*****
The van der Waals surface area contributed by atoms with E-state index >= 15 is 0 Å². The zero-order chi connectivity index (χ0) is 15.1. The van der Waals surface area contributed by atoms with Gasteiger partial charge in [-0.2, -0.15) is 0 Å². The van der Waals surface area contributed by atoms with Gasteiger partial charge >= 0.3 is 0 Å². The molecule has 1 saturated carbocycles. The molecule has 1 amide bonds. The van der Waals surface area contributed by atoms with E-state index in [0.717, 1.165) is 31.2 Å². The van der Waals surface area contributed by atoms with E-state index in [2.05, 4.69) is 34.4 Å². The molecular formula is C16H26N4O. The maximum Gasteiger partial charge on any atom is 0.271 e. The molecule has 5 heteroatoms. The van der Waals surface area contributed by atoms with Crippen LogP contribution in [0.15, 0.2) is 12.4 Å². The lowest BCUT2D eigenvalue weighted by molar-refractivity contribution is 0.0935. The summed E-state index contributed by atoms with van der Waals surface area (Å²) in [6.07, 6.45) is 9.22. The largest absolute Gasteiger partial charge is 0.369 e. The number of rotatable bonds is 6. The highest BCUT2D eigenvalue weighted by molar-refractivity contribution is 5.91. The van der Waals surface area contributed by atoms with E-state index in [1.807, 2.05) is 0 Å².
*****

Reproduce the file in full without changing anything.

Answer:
The van der Waals surface area contributed by atoms with E-state index >= 15 is 0 Å². The zero-order chi connectivity index (χ0) is 15.1. The van der Waals surface area contributed by atoms with Gasteiger partial charge in [-0.2, -0.15) is 0 Å². The van der Waals surface area contributed by atoms with Gasteiger partial charge >= 0.3 is 0 Å². The molecule has 1 saturated carbocycles. The molecule has 1 amide bonds. The van der Waals surface area contributed by atoms with E-state index in [0.717, 1.165) is 31.2 Å². The van der Waals surface area contributed by atoms with E-state index in [2.05, 4.69) is 34.4 Å². The molecular formula is C16H26N4O. The maximum Gasteiger partial charge on any atom is 0.271 e. The molecule has 5 heteroatoms. The van der Waals surface area contributed by atoms with Crippen LogP contribution in [0.15, 0.2) is 12.4 Å². The lowest BCUT2D eigenvalue weighted by molar-refractivity contribution is 0.0935. The summed E-state index contributed by atoms with van der Waals surface area (Å²) in [6.07, 6.45) is 9.22. The largest absolute Gasteiger partial charge is 0.369 e. The number of rotatable bonds is 6. The highest BCUT2D eigenvalue weighted by molar-refractivity contribution is 5.91. The van der Waals surface area contributed by atoms with E-state index in [1.807, 2.05) is 0 Å².